AIB admits ‘rapid’ rate rises create risk of a new spike in mortgage arrears

AIB chief executive Colin Hunt said his bank was not seeing any big spike in arrears levels yet but he admitted that this may change.

Dr Hunt’s comments to the Oireachtas Finance Committee came after AIB raised the cost of its five-year fixed-rate mortgage to 5pc in late June.

Tracker mortgage customers across all the lenders have seen their lending rates rise 10 times since last summer.

The AIB boss told the TDs and senators: “While close to 60pc of our mortgage customers are currently on fixed rates, we know that rapid increases in interest rates make loan repayments more challenging for many mortgage customers.

“Thus far, thankfully, we have not seen any material increase in potential or actual arrears but are aware that this situation may change and keep it under constant review.”

AIB, Bank of Ireland and Permanent TSB were hauled before the committee to justify increased mortgage and what politicians said had been a reluctance to increase deposit rates up until recently.

Dr Hunt said close to 60pc of AIB mortgage customers are on fixed rates.

He added: “We know that rapid increases in interest rates make loan repayments more challenging for many mortgage customers,” Hunt will tell TDs and Senators.

European Central Bank President Christine Lagarde suggested this week that ECB rates will remain high until inflation slows further.

She ruled out any cut to interest rates in the short term.

Permanent TSB chief executive Eamonn Crowley told the committee that the European rate rises have led to a situation where fixed rates and variable rates are now similar.

“This tends to influence customer behaviour, as many customers re-evaluate the relative attractiveness of fixed rates compared to variable, and vice versa,” Mr Crowley said.

“Some will decide, for example, that opting for a variable rate, even if it is higher than a fixed rate, gives them the possibility of benefiting from a fall in rates in the future.

“By contrast, others will favour the certainty that a fixed rate can offer. They may choose to forego the possibility of gaining from future falls in interest rates, as being protected from the risk of rates going up is more important to them.”

Bank of Ireland group chief executive Myles O’Grady his bank is trying to ensure customers are not overburdened by rate rises.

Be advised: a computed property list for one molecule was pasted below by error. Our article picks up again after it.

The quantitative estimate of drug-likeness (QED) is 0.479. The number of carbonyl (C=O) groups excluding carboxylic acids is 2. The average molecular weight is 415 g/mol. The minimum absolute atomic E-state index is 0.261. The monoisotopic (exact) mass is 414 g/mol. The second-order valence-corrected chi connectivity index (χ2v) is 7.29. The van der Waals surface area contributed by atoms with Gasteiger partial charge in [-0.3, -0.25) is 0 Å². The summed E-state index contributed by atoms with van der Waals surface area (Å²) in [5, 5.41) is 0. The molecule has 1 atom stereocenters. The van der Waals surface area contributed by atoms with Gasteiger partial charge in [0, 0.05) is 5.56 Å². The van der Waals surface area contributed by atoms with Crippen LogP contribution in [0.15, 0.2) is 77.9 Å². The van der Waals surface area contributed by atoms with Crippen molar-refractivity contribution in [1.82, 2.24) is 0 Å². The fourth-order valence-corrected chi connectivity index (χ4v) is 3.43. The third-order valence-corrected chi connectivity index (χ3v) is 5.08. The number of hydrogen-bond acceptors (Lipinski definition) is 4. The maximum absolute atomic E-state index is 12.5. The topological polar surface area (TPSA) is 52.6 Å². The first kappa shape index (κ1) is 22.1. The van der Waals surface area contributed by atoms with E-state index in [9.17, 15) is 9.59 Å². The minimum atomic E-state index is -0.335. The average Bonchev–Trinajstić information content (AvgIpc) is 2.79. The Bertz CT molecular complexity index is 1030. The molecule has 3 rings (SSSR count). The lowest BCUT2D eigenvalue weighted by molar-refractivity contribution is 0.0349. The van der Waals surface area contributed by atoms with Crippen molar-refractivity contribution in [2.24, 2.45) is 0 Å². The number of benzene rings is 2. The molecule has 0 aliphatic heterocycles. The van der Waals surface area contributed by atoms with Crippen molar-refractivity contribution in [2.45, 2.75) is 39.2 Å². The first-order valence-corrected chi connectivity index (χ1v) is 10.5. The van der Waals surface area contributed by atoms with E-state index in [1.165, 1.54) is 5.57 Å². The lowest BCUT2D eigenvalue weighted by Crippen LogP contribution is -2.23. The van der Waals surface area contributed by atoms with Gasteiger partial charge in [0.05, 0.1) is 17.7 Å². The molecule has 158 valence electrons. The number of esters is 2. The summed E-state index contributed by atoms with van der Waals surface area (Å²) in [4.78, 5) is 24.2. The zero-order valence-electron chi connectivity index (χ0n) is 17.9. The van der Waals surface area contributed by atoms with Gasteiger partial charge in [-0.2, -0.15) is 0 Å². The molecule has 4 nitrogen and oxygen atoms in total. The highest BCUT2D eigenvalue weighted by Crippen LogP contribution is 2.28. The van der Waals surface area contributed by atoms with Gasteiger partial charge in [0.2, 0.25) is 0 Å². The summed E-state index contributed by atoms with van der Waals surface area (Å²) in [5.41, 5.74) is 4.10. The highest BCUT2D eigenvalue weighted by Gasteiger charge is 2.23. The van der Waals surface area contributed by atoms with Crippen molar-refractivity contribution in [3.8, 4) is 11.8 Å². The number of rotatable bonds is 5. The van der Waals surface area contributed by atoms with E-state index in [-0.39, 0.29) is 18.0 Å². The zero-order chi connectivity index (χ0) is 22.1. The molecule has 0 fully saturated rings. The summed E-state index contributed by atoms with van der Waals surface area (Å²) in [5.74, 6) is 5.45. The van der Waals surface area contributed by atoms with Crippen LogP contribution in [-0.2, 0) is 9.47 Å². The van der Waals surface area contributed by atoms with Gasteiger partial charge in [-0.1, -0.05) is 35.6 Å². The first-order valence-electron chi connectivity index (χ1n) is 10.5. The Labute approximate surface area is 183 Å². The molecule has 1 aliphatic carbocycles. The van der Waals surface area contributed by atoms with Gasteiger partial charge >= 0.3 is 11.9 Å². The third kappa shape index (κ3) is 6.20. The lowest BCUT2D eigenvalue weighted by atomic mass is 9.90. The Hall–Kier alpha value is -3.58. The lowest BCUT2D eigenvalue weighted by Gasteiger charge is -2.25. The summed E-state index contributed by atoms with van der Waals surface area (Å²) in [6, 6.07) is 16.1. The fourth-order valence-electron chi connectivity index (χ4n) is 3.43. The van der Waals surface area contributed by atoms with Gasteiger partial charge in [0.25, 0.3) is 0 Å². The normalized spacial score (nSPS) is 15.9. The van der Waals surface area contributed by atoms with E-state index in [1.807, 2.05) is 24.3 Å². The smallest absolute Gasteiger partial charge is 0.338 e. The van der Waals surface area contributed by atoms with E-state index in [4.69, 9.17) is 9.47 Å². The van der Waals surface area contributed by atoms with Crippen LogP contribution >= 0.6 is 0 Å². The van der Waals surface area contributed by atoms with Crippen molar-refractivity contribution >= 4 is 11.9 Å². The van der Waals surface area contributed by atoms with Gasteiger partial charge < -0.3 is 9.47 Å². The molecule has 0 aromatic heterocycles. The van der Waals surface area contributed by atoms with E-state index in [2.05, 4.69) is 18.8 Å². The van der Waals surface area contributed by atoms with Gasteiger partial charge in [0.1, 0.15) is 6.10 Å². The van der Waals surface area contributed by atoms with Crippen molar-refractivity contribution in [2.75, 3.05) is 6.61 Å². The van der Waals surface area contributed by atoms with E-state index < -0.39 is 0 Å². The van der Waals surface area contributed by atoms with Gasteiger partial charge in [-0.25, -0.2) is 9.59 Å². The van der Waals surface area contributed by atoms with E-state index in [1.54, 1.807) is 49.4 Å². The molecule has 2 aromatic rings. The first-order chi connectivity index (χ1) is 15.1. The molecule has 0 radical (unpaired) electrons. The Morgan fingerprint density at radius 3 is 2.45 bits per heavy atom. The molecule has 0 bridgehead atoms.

“While the ECB has increased rates by 4.5 per cent, we have increased fixed-rates by up to 1.75 per cent,” Mr O’Grady said.

“We’ve balanced this by introducing savings rates of up to 3pc.”

Around seven out of 10 of the lender’s mortgages in Ireland are fixed with the majority of these not due to re-price until 2025, according to O’Grady, with the remainder of Bank of Ireland’s mortgage book being tracker and variable rate loans.

“We’re very aware that some customers may get into financial difficulty and this is something we are closely monitoring,” Mr O’Grady said.

Chief executive of the Banking and Payments Federation Ireland, Brian Hayes, claimed that lenders in Ireland have taken a “balanced approach” in passing on the impact of interest rates over the past 14 months.

“While much has been made of the rate at which banks have passed on deposit rates for savers, this must be looked at side by side with the fact that banks in Ireland have also been considerably slower than their European peers in passing on interest rates to mortgage holders,” Mr Hayes said.

“When comparing the pass through of rates across the 20 eurozone member states, banks here have passed through the second lowest increase in mortgage interest rates between May 2022 and July 2023,” he said.

The average rate on new mortgages in Ireland has risen by just 1.24 percentage points, or less than a third of recent ECB increases, Mr Hayes said.

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